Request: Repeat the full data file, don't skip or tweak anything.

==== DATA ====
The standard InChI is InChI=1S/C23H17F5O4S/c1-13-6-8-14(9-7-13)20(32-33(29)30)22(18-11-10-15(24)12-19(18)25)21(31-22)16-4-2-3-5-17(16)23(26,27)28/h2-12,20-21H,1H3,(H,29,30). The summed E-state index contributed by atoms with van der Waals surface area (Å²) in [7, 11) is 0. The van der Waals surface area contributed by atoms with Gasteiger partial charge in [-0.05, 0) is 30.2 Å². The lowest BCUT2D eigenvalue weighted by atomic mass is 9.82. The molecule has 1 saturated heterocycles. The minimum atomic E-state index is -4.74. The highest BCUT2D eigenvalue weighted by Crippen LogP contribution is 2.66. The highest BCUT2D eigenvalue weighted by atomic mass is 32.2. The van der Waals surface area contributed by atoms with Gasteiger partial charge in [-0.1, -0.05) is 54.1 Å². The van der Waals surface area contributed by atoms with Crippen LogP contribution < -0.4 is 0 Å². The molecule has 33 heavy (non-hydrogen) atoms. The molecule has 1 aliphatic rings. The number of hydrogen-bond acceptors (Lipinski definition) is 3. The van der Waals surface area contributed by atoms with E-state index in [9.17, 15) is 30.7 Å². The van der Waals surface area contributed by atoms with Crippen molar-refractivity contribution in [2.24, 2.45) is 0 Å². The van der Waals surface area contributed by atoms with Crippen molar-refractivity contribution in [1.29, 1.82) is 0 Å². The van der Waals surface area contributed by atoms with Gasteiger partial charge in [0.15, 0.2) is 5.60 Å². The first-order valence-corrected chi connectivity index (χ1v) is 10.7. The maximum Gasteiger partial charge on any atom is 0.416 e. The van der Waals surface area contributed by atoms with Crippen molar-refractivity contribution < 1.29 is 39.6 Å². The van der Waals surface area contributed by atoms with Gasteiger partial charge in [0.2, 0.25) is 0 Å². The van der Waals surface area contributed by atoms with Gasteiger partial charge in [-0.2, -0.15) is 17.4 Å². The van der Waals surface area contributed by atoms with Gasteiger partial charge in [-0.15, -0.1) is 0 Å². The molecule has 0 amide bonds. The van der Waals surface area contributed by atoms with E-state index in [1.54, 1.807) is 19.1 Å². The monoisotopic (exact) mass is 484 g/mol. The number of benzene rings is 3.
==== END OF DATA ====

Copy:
The standard InChI is InChI=1S/C23H17F5O4S/c1-13-6-8-14(9-7-13)20(32-33(29)30)22(18-11-10-15(24)12-19(18)25)21(31-22)16-4-2-3-5-17(16)23(26,27)28/h2-12,20-21H,1H3,(H,29,30). The summed E-state index contributed by atoms with van der Waals surface area (Å²) in [7, 11) is 0. The van der Waals surface area contributed by atoms with Gasteiger partial charge in [-0.05, 0) is 30.2 Å². The lowest BCUT2D eigenvalue weighted by atomic mass is 9.82. The molecule has 1 saturated heterocycles. The minimum atomic E-state index is -4.74. The highest BCUT2D eigenvalue weighted by Crippen LogP contribution is 2.66. The highest BCUT2D eigenvalue weighted by atomic mass is 32.2. The van der Waals surface area contributed by atoms with Gasteiger partial charge in [-0.1, -0.05) is 54.1 Å². The van der Waals surface area contributed by atoms with Crippen LogP contribution < -0.4 is 0 Å². The molecule has 33 heavy (non-hydrogen) atoms. The molecule has 1 aliphatic rings. The number of hydrogen-bond acceptors (Lipinski definition) is 3. The van der Waals surface area contributed by atoms with E-state index in [9.17, 15) is 30.7 Å². The van der Waals surface area contributed by atoms with Crippen molar-refractivity contribution in [2.24, 2.45) is 0 Å². The van der Waals surface area contributed by atoms with Crippen molar-refractivity contribution in [1.29, 1.82) is 0 Å². The van der Waals surface area contributed by atoms with Gasteiger partial charge in [0.15, 0.2) is 5.60 Å². The first-order valence-corrected chi connectivity index (χ1v) is 10.7. The maximum Gasteiger partial charge on any atom is 0.416 e. The van der Waals surface area contributed by atoms with Crippen molar-refractivity contribution < 1.29 is 39.6 Å². The van der Waals surface area contributed by atoms with Gasteiger partial charge in [0.2, 0.25) is 0 Å². The van der Waals surface area contributed by atoms with Gasteiger partial charge in [-0.2, -0.15) is 17.4 Å². The van der Waals surface area contributed by atoms with Gasteiger partial charge in [-0.15, -0.1) is 0 Å². The molecule has 0 amide bonds. The van der Waals surface area contributed by atoms with E-state index in [1.54, 1.807) is 19.1 Å². The monoisotopic (exact) mass is 484 g/mol. The number of benzene rings is 3.